“With experience, the manipulator can be very specific in selecting the spinal level to be manipulated.”
Melzack and Wall proposed the Gate Theory of Pain in 1965, and this theory has “withstood rigorous scientific scrutiny.”
“The central transmission of pain can be blocked by increased proprioceptive input.” Pain is facilitated by “lack of proprioceptive input.” This is why it is important for “early mobilization to control pain after musculoskeletal injury.” [Important]
The facet capsules are densely populated with mechanoreceptors. “Increased proprioceptive input in the form of spinal mobility tends to decrease the central transmission of pain from adjacent spinal structures by closing the gate. Any therapy which induces motion into articular structures will help inhibit pain transmission by this means.” [Important]
Stretching of facet joint capsules will fire capsular mechanoreceptors which will reflexly “inhibit facilitated motoneuron pools” which are responsible for the muscle spasms that commonly accompany low back pain.
In chronic cases, there is a shortening of periarticular connective tissues and intra-articular adhesions may form; manipulations [adjustments] can stretch or break these adhesions.
“In most cases of chronic low back pain, there is an initial increase in symptoms after the first few manipulations [probably as a result of breaking adhesions]. In almost all cases, however, this increase in pain is temporary and can be easily controlled by local application of ice.” [Important]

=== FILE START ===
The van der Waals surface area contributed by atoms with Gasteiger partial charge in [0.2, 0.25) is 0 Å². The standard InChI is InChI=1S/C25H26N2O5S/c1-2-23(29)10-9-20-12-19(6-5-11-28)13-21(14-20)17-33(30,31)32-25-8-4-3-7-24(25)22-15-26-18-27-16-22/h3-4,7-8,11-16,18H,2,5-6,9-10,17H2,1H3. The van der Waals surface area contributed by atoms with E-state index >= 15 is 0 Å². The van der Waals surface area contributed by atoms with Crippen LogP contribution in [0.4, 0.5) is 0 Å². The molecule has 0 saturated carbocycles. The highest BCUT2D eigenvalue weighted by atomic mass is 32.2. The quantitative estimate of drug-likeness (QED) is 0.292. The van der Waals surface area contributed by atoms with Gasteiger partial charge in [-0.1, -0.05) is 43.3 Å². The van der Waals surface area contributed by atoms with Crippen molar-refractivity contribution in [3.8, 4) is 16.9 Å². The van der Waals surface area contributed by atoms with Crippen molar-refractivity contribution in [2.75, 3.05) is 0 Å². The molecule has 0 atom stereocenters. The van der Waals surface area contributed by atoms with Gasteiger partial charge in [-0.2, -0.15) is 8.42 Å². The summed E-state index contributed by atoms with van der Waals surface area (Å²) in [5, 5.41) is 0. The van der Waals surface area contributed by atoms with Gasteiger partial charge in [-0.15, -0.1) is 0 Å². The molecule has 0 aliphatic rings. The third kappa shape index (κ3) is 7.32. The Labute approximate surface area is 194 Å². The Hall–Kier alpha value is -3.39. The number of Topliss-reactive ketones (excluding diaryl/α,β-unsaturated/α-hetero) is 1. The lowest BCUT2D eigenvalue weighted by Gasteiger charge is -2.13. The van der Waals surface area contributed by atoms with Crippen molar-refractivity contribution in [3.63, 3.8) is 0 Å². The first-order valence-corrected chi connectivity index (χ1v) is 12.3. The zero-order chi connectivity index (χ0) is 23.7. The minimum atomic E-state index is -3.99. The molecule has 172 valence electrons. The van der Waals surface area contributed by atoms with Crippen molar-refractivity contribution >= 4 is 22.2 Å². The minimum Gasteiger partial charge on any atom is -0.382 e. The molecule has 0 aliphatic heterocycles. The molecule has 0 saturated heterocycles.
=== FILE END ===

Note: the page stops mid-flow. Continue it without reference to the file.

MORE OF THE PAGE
“However, the gain in mobility must be maintained during this period to prevent further adhesion formation.” [Important]
“At present, there is no evidence that manipulation replaces subluxated vertebrae. This theory was first put forward by the chiropractic profession many years ago and has largely been abandoned.” [Many, including myself, largely disagree with this statement.]
These authors do not recommend manipulation in cases of prolapsed disc with “marked neurological deficit.”
These authors present the results of a prospective observational study of spinal manipulation in 283 patients with chronic low back and leg pain. All 283 patients in this study had failed prior conservative and/or operative treatment, and they were all totally disabled (“Constant severe pain; disability unaffected by treatment.”)
These patients were given a “two or three week regimen of daily spinal manipulations by an experienced chiropractor.”
“No patients were made worse by the manipulation, yet many experienced an increase in pain during the first week of treatment. Patients undergoing manipulative treatment must therefore be reassured that the initial discomfort is only temporary.”
“In our experience, anything less than two weeks of daily manipulation is inadequate for chronic low back pain patients.” [Very Important]
These authors considered a good result from manipulation to be:
1) “Symptom-free with no restrictions for work or other activities.”
2) “Mild intermittent pain with no restrictions for work or other activities.”
81% of the patients with referred pain syndromes subsequent to joint dysfunctions achieved the “good” result.